EJToday: Top Headlines
EJToday is SEJ's selection of new and outstanding stories on environmental topics in print and on the air, updated every weekday. SEJ also offers a free e-mailed digest of the day's EJToday postings, called SEJ-beat. SEJ members are subscribed automatically, but may opt out here. Non-members may subscribe here. EJToday is also available via RSS feed. Please see Editorial Guidelines for EJToday content.
"In an email to Climate Progress, green jobs champion Van Jones explains how The New York Times misrepresented his quotes and his views."
"What landed in the Tyee's inbox was entirely in keeping with the government's handling of a contentious proposal by a natural gas company to divert large quantities of water out of Williston Reservoir. When word leaked that the government had approved the diversion scheme, a rather strange statement was issued that began by noting that the provincial Cabinet minister in charge was unavailable."
"At long last, mainstream media begins to pay attention to the flat denial of basic climate science being pushed by right-wing Republican presidential candidates."
"The Environmental Protection Agency is emerging as a favorite target of the Republican presidential candidates, who portray it as the very symbol of a heavy-handed regulatory agenda imposed by the Obama administration that they say is strangling the economy."
NASA is arguing that it doesn't have to come up with any changes in its scientific integrity policy -- including rules limiting how its scientists can talk to reporters. Most federal agencies are under White House orders to come up with new policies, although not all of them have made their draft policies public. Some of the policies for achieving the Obama administration's pledge of scientific openness are still secret.
"The federal Conservative party has sent a threatening email to the widow of an asbestos victim in the latest chapter of Canada's debate over the hazardous mineral."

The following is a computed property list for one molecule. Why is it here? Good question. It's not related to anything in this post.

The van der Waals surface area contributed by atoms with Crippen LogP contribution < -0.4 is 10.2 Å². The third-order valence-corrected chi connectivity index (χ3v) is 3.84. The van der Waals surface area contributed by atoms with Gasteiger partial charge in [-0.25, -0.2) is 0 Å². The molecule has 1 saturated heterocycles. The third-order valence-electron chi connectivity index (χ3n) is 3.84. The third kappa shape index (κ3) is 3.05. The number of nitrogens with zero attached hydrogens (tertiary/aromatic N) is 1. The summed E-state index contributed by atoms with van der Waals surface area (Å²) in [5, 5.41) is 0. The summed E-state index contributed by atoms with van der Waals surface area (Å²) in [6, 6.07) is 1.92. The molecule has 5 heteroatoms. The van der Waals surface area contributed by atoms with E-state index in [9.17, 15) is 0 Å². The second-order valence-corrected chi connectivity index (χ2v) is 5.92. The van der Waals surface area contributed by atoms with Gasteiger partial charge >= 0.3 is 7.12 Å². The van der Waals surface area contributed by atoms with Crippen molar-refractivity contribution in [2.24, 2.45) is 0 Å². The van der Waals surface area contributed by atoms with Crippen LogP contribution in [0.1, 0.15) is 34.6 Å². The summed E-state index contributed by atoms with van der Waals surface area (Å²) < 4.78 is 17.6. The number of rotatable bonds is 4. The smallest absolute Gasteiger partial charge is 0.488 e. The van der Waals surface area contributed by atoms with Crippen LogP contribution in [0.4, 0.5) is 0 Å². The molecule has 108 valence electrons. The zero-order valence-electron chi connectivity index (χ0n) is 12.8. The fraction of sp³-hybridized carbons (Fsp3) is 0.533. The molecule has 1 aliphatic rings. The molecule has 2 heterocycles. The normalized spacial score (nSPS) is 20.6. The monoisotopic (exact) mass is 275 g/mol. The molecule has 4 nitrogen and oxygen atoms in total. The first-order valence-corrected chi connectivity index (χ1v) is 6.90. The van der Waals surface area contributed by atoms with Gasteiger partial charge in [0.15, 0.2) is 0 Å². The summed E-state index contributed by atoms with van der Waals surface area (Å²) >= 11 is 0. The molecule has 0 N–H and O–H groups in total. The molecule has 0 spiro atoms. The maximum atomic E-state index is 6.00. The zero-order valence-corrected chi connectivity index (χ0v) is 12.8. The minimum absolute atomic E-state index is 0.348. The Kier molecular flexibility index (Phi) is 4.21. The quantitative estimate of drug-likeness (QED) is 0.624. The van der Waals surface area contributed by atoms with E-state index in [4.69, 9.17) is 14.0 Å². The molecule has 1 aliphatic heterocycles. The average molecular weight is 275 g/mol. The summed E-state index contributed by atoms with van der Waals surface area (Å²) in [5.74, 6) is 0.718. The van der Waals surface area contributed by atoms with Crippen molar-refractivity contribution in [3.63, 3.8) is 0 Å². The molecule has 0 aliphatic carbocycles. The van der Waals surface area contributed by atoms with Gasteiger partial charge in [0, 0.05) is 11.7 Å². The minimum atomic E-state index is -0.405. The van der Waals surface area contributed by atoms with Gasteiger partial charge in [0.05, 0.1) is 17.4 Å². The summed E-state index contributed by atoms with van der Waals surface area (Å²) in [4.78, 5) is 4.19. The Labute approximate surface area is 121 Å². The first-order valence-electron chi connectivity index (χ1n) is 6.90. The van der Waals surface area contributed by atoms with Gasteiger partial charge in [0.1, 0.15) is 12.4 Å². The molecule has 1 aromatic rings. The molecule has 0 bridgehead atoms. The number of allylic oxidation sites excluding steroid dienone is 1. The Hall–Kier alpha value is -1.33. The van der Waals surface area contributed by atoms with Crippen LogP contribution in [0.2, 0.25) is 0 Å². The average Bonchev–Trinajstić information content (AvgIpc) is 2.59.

Bottled water companies seem to be actively marketing their products to minority groups. Latinos and African Americans spend a higher portion of their income on bottled water than whites do, and surveys say this is because they view tap water as risky. There is evidence that public drinking water systems in minority communities are either lacking or less safe.
"Two Australian retirees invoke the 'father of modern science' in their fight against the hegemony of settled climate science. But their arguments - and the advisors supporting them - draw from a deep history of climate science denial and distortion."
"Greenpeace and the Center for Biological Diversity have asked the Department of the Interior to look into whether the recent suspension of a biologist violates rules meant to protect scientific research from political interference.
The news of the suspension has prompted widespread debate, with environmental groups alleging a connection to plans to drill oil in the Arctic reserve.
Oil and gas executives have long claimed that there is no case in which hydraulic fracturing has contaminated a drinking water aquifer. But such a case exists. And one of the biggest bars to enumerating suspected additional cases is the oil and gas industry's refusal to allow disclosure of them -- a condition of court settlements with landowners.
"Three judges who will hear a coal slurry pollution lawsuit against Massey Energy have declared any reference to a deadly 2010 mine explosion off limits for the August trial and ordered the plaintiffs' lawyers to avoid inflammatory phrases including 'poison' or 'toxic soup' in opening statements."
The number of environmental reporters at newspapers and other mainstream media has been decreasing rapidly in recent years, in Michigan and elsewhere. One result is a public that is less informed about the basic facts needed to understand the government and business policy choices that affect their lives. Now new alternatives -- including student journalism -- are starting to fill the gap.
"As the nation moves through a year of remarkable floods, drought and its deadliest tornado season in half a century, the broadcast meteorologist has emerged as an unlikely hero."
"When it comes to reporting on climate change, European media are from hothouse Venus, and their American counterparts are from considerably more frigid Mars. The divide between them may be having a profound impact on climate and energy policy in either part of the world."
"Willie Soon, a U.S. climate change skeptic who has also discounted the health risks of mercury emissions from coal, has received more than $1 million in funding in recent years from large energy companies and an oil industry group, according to Greenpeace."